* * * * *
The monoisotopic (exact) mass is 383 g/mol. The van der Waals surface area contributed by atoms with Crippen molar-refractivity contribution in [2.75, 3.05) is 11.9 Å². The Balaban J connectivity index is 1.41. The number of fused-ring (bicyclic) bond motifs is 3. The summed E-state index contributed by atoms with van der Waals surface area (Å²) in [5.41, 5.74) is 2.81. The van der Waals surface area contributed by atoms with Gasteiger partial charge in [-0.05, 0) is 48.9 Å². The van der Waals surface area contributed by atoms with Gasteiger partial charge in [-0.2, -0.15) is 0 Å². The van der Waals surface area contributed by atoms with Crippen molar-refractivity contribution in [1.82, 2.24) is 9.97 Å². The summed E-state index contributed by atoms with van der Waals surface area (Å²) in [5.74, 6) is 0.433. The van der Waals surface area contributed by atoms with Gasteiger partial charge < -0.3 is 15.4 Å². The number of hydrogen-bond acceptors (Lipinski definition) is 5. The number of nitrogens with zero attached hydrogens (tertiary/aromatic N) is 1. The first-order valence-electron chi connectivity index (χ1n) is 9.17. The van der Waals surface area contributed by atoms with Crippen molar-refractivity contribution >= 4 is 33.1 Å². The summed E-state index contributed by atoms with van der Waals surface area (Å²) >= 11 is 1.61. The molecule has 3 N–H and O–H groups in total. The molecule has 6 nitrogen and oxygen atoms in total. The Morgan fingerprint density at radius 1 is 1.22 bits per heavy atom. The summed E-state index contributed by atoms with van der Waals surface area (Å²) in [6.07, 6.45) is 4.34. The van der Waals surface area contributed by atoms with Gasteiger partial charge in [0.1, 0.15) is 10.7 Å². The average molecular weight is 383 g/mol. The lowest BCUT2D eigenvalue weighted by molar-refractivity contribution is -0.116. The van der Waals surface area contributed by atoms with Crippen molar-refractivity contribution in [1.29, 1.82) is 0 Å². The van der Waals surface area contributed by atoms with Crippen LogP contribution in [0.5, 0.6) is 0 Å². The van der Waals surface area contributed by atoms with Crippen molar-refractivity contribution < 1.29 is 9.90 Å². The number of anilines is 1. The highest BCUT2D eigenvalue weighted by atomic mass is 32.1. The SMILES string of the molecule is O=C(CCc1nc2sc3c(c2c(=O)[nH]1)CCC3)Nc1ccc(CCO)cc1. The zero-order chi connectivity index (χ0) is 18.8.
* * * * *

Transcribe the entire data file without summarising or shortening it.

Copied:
The monoisotopic (exact) mass is 383 g/mol. The van der Waals surface area contributed by atoms with Crippen molar-refractivity contribution in [2.75, 3.05) is 11.9 Å². The Balaban J connectivity index is 1.41. The number of fused-ring (bicyclic) bond motifs is 3. The summed E-state index contributed by atoms with van der Waals surface area (Å²) in [5.41, 5.74) is 2.81. The van der Waals surface area contributed by atoms with Gasteiger partial charge in [-0.05, 0) is 48.9 Å². The van der Waals surface area contributed by atoms with Gasteiger partial charge in [-0.2, -0.15) is 0 Å². The van der Waals surface area contributed by atoms with Crippen molar-refractivity contribution in [1.82, 2.24) is 9.97 Å². The summed E-state index contributed by atoms with van der Waals surface area (Å²) in [5.74, 6) is 0.433. The van der Waals surface area contributed by atoms with Gasteiger partial charge < -0.3 is 15.4 Å². The number of hydrogen-bond acceptors (Lipinski definition) is 5. The number of nitrogens with zero attached hydrogens (tertiary/aromatic N) is 1. The first-order valence-electron chi connectivity index (χ1n) is 9.17. The van der Waals surface area contributed by atoms with Crippen molar-refractivity contribution >= 4 is 33.1 Å². The summed E-state index contributed by atoms with van der Waals surface area (Å²) >= 11 is 1.61. The molecule has 3 N–H and O–H groups in total. The molecule has 6 nitrogen and oxygen atoms in total. The Morgan fingerprint density at radius 1 is 1.22 bits per heavy atom. The summed E-state index contributed by atoms with van der Waals surface area (Å²) in [6.07, 6.45) is 4.34. The van der Waals surface area contributed by atoms with Gasteiger partial charge in [0.1, 0.15) is 10.7 Å². The average molecular weight is 383 g/mol. The lowest BCUT2D eigenvalue weighted by molar-refractivity contribution is -0.116. The van der Waals surface area contributed by atoms with Crippen molar-refractivity contribution in [1.29, 1.82) is 0 Å². The van der Waals surface area contributed by atoms with Crippen LogP contribution in [0.5, 0.6) is 0 Å². The van der Waals surface area contributed by atoms with Crippen molar-refractivity contribution < 1.29 is 9.90 Å². The number of anilines is 1. The highest BCUT2D eigenvalue weighted by atomic mass is 32.1. The SMILES string of the molecule is O=C(CCc1nc2sc3c(c2c(=O)[nH]1)CCC3)Nc1ccc(CCO)cc1. The zero-order chi connectivity index (χ0) is 18.8.